2. Record labels will find you a suitable producer to help you create the best album possible. They may also have an art department that will develop your album artwork and website.
  3. The promotions division should create a strategic marketing campaign for your release involving press, radio, and TV appearances etc. A strong marketing campaign will increase the chances of a successful album release.
  4. Record labels are in charge of the distribution of your record. If they are a major or big indie label then they will use their own distribution services. Some smaller and independent labels may use outside distributors such as the brilliant Horus Music.
  5. They will sublicense to other record labels to release the recordings in different territories. This is done by licensing the use of the recorded material to them. This allows a local company to use its expertise in a territory.

If you know what help you would be looking for from a label, you know which would be the best option for you to sign with.

International Music Deals

Maybe you’re looking for international music deals with publishers, labels, or a brand sponsorship.  Maybe you’re looking to expand where you perform and build new audiences. This is about getting deals in different territories, where they can be obtained and what to do once you have the meeting.

What is Midem?

In the middle of January, the world’s music community gather together in the South of France for Midem. Midem (Marché International du Disque et de l’Edition Musicale) began in 1967 and is the largest trade fair for the music industry. It’s a real diverse mix of people and companies from all areas of the music industry.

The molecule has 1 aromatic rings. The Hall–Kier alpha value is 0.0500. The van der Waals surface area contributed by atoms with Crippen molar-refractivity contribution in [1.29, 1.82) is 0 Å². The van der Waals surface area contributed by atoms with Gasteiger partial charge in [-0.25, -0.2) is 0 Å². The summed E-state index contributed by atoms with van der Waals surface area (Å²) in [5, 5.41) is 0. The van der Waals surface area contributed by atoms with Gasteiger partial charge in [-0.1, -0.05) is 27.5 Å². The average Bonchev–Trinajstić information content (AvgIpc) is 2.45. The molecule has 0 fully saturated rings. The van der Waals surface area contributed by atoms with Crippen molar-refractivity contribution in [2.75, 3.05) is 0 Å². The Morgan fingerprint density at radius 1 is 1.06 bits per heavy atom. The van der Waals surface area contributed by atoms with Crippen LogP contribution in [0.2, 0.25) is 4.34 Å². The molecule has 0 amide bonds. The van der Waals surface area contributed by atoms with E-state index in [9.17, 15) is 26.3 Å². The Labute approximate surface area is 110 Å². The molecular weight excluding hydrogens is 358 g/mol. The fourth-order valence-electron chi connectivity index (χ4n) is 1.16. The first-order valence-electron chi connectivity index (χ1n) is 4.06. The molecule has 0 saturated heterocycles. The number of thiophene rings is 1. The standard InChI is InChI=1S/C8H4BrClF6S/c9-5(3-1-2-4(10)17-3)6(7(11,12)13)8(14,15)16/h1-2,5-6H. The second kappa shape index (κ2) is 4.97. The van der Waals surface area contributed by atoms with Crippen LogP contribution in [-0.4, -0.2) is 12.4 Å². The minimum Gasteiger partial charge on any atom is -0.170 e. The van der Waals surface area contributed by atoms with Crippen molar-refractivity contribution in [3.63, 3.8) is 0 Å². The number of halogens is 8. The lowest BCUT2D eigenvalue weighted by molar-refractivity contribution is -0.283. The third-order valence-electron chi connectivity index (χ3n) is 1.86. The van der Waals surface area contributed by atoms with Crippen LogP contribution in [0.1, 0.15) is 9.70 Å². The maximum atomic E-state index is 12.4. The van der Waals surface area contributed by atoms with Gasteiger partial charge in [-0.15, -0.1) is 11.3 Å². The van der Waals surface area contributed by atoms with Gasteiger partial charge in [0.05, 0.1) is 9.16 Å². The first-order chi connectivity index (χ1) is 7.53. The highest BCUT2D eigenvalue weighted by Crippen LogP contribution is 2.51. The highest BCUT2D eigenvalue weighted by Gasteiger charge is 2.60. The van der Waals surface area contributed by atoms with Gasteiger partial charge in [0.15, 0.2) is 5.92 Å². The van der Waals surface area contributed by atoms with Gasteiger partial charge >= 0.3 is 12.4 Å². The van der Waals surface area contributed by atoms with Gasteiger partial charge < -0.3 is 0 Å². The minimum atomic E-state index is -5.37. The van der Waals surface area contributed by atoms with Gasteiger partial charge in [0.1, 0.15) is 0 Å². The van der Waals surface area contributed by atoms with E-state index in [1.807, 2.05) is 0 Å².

Types of participants who attend include:

  • Artist managers.
  • Labels (of all sizes from small independents to the majors such as Universal) Distributors.
  • Producers.
  • Publishers.
  • Tour managers.
  • Accountants and lawyers.
  • Festival bookers, venue bookers (Live Nation).
  • Promotions / PR people.
  • Journalists.
  • Brands (such as Coca-Cola, Swarovski, Durex, Heineken, HTC, Ford, Nike).
  • Brand Agencies (Grey Group).
  • Games Makers (Activision).
  • Stores (Apple iTunes, Google Music, Amazon, Deezer, etc.).
  • Technology companies (Sound Cloud, Topspin).

The appeal of international music deals are very exciting. It’s not unheard of for an artist to have little success at home but make a wonderful musical living overseas. The music industry is not just about managers, labels and publishers, there are so many more important partners. So if you want international music deals, there really isn’t a better place to be.

The music industry was a different place before  2000 and deals were so much easier to obtain.  Today in 2013, any company looking to make a deal with an artist has to be much more careful.

How Do you Get a Deal?

Being on the pitch is a great start to being a part of the game, but it’s not enough to win. So what do you need to get a label deal or publishing deal?

We’ve been attending Midem for years so we’re familiar with what companies look for before offering a deal. So what important information do you need to tell them?